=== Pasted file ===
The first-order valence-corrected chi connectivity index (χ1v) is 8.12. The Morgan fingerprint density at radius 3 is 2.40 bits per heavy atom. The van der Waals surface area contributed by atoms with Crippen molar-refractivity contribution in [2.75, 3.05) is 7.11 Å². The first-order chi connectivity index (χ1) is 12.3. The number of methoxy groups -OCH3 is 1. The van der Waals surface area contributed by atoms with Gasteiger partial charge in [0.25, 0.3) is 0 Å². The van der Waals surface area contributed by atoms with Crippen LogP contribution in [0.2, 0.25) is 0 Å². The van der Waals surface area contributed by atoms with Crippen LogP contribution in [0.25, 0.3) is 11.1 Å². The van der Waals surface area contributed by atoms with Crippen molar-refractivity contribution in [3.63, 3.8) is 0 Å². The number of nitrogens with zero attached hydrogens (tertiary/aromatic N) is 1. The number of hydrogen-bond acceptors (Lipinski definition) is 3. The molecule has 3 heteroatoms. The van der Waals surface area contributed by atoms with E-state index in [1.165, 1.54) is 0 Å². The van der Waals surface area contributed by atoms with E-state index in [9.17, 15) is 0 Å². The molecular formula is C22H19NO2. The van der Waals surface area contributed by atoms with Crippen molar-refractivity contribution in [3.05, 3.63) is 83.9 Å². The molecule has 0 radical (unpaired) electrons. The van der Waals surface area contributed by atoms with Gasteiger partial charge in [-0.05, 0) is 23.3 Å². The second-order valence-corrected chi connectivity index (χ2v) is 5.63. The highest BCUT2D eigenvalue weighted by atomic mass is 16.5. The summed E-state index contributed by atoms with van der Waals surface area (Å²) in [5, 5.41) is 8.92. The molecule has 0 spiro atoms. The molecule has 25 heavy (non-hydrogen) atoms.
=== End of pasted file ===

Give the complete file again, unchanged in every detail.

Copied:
The first-order valence-corrected chi connectivity index (χ1v) is 8.12. The Morgan fingerprint density at radius 3 is 2.40 bits per heavy atom. The van der Waals surface area contributed by atoms with Crippen molar-refractivity contribution in [2.75, 3.05) is 7.11 Å². The first-order chi connectivity index (χ1) is 12.3. The number of methoxy groups -OCH3 is 1. The van der Waals surface area contributed by atoms with Gasteiger partial charge in [0.25, 0.3) is 0 Å². The van der Waals surface area contributed by atoms with Crippen LogP contribution in [0.2, 0.25) is 0 Å². The van der Waals surface area contributed by atoms with Crippen LogP contribution in [0.25, 0.3) is 11.1 Å². The van der Waals surface area contributed by atoms with Crippen molar-refractivity contribution in [3.63, 3.8) is 0 Å². The number of nitrogens with zero attached hydrogens (tertiary/aromatic N) is 1. The number of hydrogen-bond acceptors (Lipinski definition) is 3. The molecule has 3 heteroatoms. The van der Waals surface area contributed by atoms with E-state index in [1.165, 1.54) is 0 Å². The van der Waals surface area contributed by atoms with E-state index in [9.17, 15) is 0 Å². The molecular formula is C22H19NO2. The van der Waals surface area contributed by atoms with Crippen molar-refractivity contribution in [3.05, 3.63) is 83.9 Å². The molecule has 0 radical (unpaired) electrons. The van der Waals surface area contributed by atoms with Gasteiger partial charge in [-0.05, 0) is 23.3 Å². The second-order valence-corrected chi connectivity index (χ2v) is 5.63. The highest BCUT2D eigenvalue weighted by atomic mass is 16.5. The summed E-state index contributed by atoms with van der Waals surface area (Å²) in [5, 5.41) is 8.92. The molecule has 0 spiro atoms. The molecule has 25 heavy (non-hydrogen) atoms.